Scientific understanding and artificial neural networks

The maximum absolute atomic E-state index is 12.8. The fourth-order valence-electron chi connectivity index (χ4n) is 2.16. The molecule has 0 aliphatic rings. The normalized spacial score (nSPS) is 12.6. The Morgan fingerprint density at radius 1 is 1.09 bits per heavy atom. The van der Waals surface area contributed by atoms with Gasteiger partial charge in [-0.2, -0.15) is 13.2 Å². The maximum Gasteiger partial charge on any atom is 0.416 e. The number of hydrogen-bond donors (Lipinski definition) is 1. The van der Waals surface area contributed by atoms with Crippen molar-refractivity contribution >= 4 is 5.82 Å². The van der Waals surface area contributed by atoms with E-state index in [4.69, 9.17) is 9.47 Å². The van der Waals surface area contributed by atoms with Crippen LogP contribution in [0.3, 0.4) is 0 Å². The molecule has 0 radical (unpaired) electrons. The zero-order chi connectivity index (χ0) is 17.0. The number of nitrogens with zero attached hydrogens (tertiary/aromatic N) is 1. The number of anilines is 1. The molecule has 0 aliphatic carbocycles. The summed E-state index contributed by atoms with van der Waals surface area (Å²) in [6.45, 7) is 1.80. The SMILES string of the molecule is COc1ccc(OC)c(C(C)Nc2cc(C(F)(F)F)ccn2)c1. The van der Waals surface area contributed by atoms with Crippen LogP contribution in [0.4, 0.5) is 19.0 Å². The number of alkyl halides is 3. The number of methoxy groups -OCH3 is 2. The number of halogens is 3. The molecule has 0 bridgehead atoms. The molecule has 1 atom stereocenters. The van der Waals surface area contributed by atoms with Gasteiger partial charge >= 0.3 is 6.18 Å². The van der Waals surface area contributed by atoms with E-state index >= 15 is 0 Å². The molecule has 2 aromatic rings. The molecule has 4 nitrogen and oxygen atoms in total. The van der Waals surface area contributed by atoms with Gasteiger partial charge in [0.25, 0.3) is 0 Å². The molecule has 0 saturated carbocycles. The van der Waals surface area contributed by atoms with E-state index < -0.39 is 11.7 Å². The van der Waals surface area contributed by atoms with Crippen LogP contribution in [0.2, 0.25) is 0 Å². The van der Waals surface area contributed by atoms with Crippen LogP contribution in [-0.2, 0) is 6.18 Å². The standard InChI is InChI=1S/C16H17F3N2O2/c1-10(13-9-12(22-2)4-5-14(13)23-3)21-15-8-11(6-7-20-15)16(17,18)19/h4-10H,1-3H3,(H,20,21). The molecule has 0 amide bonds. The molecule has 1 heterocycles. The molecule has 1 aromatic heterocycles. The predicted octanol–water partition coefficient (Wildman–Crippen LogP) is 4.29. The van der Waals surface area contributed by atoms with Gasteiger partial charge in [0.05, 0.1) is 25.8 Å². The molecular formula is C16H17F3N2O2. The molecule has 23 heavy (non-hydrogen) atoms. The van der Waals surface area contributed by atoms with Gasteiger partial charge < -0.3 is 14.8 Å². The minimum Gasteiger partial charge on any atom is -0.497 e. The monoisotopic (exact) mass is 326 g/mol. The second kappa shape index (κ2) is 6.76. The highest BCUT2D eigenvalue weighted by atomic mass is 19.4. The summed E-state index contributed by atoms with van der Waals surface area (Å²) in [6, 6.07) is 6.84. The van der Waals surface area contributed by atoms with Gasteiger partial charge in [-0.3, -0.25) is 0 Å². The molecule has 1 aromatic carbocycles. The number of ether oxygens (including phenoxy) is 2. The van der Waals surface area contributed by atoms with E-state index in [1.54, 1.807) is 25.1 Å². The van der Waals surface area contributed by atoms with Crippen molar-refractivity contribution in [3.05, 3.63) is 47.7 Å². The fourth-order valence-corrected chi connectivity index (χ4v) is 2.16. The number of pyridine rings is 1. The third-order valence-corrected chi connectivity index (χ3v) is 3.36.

Artificial neural networks (ANNs) are increasingly used in research in physics and beyond. According to common wisdom, artificial neural networks (ANNs) are good at classification and prediction, but fail when it comes to scientific understanding. One main reason is supposed to be the opacity of such networks. Yet, recently, Emily Sullivan has argued that the opacity of neural networks isn’t the main impediment for understanding a physical system with ANNs. I take this to be an opportunity to clarify how ANNs can, and cannot, contribute to scientific understanding. I start with some examples from theoretical physics and draw on recent philosophical accounts of understanding by Henk de Regt and Alison Hills. I show that ANNs typically do not qualify as vehicles of understanding. Still, they can make a significant contribution to understanding. How much they do depends on what we take to be the most important epistemic subject. Typically, scientists per se do not obtain much understanding if they use an ANN, but a scientist (or a scientific community) plus an ANN as a “coupled system”, as Andy Clark and David Chalmers put it, can be said to understand a bit more.